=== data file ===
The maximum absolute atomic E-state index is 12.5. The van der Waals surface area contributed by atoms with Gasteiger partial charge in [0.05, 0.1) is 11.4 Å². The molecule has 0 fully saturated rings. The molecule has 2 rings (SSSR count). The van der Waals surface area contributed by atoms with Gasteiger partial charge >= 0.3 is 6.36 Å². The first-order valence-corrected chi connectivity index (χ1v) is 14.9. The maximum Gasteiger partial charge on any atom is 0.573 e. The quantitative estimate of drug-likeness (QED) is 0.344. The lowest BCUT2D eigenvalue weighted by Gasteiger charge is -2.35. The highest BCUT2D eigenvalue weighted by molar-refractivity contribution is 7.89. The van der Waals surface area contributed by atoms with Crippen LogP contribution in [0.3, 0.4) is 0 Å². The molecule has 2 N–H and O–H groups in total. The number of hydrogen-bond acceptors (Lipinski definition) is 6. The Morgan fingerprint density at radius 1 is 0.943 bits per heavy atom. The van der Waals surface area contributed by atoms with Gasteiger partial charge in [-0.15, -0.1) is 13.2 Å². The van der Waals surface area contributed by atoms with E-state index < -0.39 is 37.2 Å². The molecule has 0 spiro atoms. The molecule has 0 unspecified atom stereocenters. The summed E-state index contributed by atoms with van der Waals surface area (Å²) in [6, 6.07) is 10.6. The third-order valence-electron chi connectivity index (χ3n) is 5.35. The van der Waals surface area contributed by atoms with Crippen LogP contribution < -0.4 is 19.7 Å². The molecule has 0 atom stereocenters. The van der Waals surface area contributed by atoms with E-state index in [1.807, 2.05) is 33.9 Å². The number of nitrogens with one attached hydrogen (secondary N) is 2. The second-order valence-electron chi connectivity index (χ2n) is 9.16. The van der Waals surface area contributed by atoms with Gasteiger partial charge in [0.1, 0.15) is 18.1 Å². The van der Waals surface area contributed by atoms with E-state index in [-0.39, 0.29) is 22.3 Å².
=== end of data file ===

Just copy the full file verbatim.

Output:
The maximum absolute atomic E-state index is 12.5. The van der Waals surface area contributed by atoms with Gasteiger partial charge in [0.05, 0.1) is 11.4 Å². The molecule has 0 fully saturated rings. The molecule has 2 rings (SSSR count). The van der Waals surface area contributed by atoms with Gasteiger partial charge >= 0.3 is 6.36 Å². The first-order valence-corrected chi connectivity index (χ1v) is 14.9. The maximum Gasteiger partial charge on any atom is 0.573 e. The quantitative estimate of drug-likeness (QED) is 0.344. The lowest BCUT2D eigenvalue weighted by Gasteiger charge is -2.35. The highest BCUT2D eigenvalue weighted by molar-refractivity contribution is 7.89. The van der Waals surface area contributed by atoms with Crippen LogP contribution in [0.3, 0.4) is 0 Å². The molecule has 2 N–H and O–H groups in total. The number of hydrogen-bond acceptors (Lipinski definition) is 6. The Morgan fingerprint density at radius 1 is 0.943 bits per heavy atom. The van der Waals surface area contributed by atoms with Gasteiger partial charge in [-0.15, -0.1) is 13.2 Å². The van der Waals surface area contributed by atoms with E-state index < -0.39 is 37.2 Å². The molecule has 0 spiro atoms. The molecule has 0 unspecified atom stereocenters. The summed E-state index contributed by atoms with van der Waals surface area (Å²) in [6, 6.07) is 10.6. The third-order valence-electron chi connectivity index (χ3n) is 5.35. The van der Waals surface area contributed by atoms with Crippen LogP contribution < -0.4 is 19.7 Å². The molecule has 0 atom stereocenters. The van der Waals surface area contributed by atoms with E-state index in [1.807, 2.05) is 33.9 Å². The number of nitrogens with one attached hydrogen (secondary N) is 2. The second-order valence-electron chi connectivity index (χ2n) is 9.16. The van der Waals surface area contributed by atoms with Gasteiger partial charge in [0.1, 0.15) is 18.1 Å². The van der Waals surface area contributed by atoms with E-state index in [-0.39, 0.29) is 22.3 Å².